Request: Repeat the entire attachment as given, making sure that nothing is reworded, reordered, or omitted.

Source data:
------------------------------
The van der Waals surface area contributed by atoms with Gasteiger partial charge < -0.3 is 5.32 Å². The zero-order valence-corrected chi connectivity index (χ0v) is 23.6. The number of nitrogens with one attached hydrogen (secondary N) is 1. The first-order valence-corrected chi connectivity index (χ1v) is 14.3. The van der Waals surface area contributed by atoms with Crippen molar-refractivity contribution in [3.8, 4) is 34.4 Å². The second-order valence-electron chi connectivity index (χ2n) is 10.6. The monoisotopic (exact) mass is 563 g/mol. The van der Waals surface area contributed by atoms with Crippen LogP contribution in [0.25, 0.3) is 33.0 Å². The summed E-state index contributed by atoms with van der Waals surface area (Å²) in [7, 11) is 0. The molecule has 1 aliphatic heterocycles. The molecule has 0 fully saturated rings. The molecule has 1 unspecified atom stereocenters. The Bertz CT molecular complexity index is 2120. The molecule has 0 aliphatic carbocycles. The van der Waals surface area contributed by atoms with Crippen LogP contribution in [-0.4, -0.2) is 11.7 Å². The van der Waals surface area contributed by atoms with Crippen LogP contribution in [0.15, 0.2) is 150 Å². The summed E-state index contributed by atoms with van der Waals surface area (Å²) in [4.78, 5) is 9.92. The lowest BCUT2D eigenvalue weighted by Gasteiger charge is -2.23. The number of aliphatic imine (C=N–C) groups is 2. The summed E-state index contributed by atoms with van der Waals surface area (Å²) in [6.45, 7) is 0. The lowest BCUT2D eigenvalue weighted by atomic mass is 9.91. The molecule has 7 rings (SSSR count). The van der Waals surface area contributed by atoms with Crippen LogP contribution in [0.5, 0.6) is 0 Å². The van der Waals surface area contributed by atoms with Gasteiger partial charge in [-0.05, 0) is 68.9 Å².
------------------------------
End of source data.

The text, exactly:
The van der Waals surface area contributed by atoms with Gasteiger partial charge < -0.3 is 5.32 Å². The zero-order valence-corrected chi connectivity index (χ0v) is 23.6. The number of nitrogens with one attached hydrogen (secondary N) is 1. The first-order valence-corrected chi connectivity index (χ1v) is 14.3. The van der Waals surface area contributed by atoms with Crippen molar-refractivity contribution in [3.8, 4) is 34.4 Å². The second-order valence-electron chi connectivity index (χ2n) is 10.6. The monoisotopic (exact) mass is 563 g/mol. The van der Waals surface area contributed by atoms with Crippen LogP contribution in [0.25, 0.3) is 33.0 Å². The summed E-state index contributed by atoms with van der Waals surface area (Å²) in [7, 11) is 0. The molecule has 1 aliphatic heterocycles. The molecule has 0 fully saturated rings. The molecule has 1 unspecified atom stereocenters. The Bertz CT molecular complexity index is 2120. The molecule has 0 aliphatic carbocycles. The van der Waals surface area contributed by atoms with Crippen LogP contribution in [-0.4, -0.2) is 11.7 Å². The van der Waals surface area contributed by atoms with Crippen LogP contribution in [0.15, 0.2) is 150 Å². The summed E-state index contributed by atoms with van der Waals surface area (Å²) in [4.78, 5) is 9.92. The lowest BCUT2D eigenvalue weighted by Gasteiger charge is -2.23. The number of aliphatic imine (C=N–C) groups is 2. The summed E-state index contributed by atoms with van der Waals surface area (Å²) in [6.45, 7) is 0. The lowest BCUT2D eigenvalue weighted by atomic mass is 9.91. The molecule has 7 rings (SSSR count). The van der Waals surface area contributed by atoms with Crippen LogP contribution in [0.5, 0.6) is 0 Å². The van der Waals surface area contributed by atoms with Gasteiger partial charge in [-0.05, 0) is 68.9 Å².